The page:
Well, the commenter learned a lesson, yeah, and hopefully two.

#gagamaggot

1. Never try to instruct someone on words when you don’t know what you are talking about. Instead, ask and learn. Or at least get a dictionary and learn how to use it. *duh*
2. If the quoted material that is from a larger text that’s available to you, READ THE LARGER TEXT before making a fool of yourself. If you then want to go ahead and make a fool of yourself anyway, be prepared to be “schooled.”

Something Different

I own a little revolver that is. . . different in several ways from the norm.

It’s a lil .32 ACP revolver that uses a round designed for .32 semi-automatics.

It is from a defunct maker of second-tier-quality knock-offs of other maker’s guns.

It’s a top-break revolver (semi-unusual nowadays).

It is one of very few the manufacturer made in this caliber with a six-round cylinder. By far, most of the .32 caliber revolvers made by this maker were 5-round.

Before it came to be in my possession, it had been fired only once, in 1929, by a man who committed suicide after the stock market crash. In the 84 years that intervened between that event and me coming into possession of the gun, no one else put a single round through it, and aside from two small spots of surface corrosion, the gun was in pristine condition, the bluing–apart from those two small spots–still perfect.

It’s a pretty good lil plinker, and ammo for the thing abounds, but I mostly just leave it cleaned, oiled, and in its case. I don’t really have a use for it aside from plinking, though I also have a nice lil IWB holster (that I picked up for ~$29 less than retail–$1–at my local “fell off the back of a truck” store) so I could, if I wanted, carry it concealed. . . if I wanted to, which–.32 ACP?–I do not.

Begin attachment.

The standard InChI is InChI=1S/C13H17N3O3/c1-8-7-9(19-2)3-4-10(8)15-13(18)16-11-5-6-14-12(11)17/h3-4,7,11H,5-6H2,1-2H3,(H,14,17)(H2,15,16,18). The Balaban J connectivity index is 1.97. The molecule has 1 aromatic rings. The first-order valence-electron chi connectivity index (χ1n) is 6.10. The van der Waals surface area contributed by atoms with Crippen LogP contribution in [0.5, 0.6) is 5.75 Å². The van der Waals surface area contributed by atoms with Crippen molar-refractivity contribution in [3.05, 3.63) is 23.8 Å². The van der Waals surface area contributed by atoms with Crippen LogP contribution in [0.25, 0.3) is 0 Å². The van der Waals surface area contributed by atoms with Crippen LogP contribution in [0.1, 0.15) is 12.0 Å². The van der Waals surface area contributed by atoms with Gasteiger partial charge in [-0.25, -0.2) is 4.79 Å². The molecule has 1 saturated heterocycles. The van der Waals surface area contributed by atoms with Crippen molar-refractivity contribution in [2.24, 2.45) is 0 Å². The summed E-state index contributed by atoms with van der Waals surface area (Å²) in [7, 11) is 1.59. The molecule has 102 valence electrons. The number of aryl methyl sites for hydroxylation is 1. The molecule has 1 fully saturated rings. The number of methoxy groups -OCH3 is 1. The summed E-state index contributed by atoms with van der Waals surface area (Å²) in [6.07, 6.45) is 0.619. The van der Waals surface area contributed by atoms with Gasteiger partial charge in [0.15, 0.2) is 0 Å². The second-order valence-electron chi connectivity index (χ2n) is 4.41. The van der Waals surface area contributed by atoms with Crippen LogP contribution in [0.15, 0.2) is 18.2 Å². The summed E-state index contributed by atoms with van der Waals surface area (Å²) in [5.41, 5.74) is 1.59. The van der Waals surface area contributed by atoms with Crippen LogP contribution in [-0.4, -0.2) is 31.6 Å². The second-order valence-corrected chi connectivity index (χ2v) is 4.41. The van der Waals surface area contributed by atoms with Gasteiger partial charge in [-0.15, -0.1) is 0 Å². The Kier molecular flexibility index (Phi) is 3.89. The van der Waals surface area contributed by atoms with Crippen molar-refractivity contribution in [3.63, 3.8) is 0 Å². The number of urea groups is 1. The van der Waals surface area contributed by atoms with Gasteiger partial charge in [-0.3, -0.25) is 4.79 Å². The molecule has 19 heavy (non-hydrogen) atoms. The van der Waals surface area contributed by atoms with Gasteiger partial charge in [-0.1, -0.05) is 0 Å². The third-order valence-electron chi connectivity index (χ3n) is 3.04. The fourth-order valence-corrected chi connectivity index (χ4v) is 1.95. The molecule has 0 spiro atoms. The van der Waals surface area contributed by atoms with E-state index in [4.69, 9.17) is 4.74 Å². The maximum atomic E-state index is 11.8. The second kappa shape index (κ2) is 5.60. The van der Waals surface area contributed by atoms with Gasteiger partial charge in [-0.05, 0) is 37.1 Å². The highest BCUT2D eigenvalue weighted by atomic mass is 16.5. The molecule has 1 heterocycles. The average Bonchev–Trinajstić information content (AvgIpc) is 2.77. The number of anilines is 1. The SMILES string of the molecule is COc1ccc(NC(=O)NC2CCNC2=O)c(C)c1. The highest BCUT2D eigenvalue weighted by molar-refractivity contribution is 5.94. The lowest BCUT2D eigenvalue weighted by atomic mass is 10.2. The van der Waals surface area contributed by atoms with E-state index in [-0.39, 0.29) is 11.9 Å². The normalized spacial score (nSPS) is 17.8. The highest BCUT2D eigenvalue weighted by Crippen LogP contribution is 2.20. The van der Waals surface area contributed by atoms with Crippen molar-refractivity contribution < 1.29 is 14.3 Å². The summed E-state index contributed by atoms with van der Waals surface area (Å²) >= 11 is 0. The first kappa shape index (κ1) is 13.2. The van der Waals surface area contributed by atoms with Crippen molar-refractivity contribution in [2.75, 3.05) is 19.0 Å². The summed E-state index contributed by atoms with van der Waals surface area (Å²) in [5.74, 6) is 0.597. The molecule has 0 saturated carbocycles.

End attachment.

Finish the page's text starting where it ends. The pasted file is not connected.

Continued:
The Essential Key to a Long, Healthy Life

Choose your grandparents wisely. *heh*

I am very fortunate to have only one prescription med. (At my age, that’s more than a bit atypical, I know; I’m very, very fortunate.) The thing is, my Wonder Woman is prescribed the same med, same dosage, as a part of her _wide array_ of prescription meds.

She gets all hers from a local pharmacy using her employer-provided health insurance prescription drug benefit. I make a trip ~15 miles out of town once a year to pick up a year’s supply (Yeh, I brow-beat my doctor into writing it for 360 tabs, which–given my roughly 80% compliance–means I have about eight months’ backup supply, after all these years on the same med) at a discount pharmacy, using no insurance.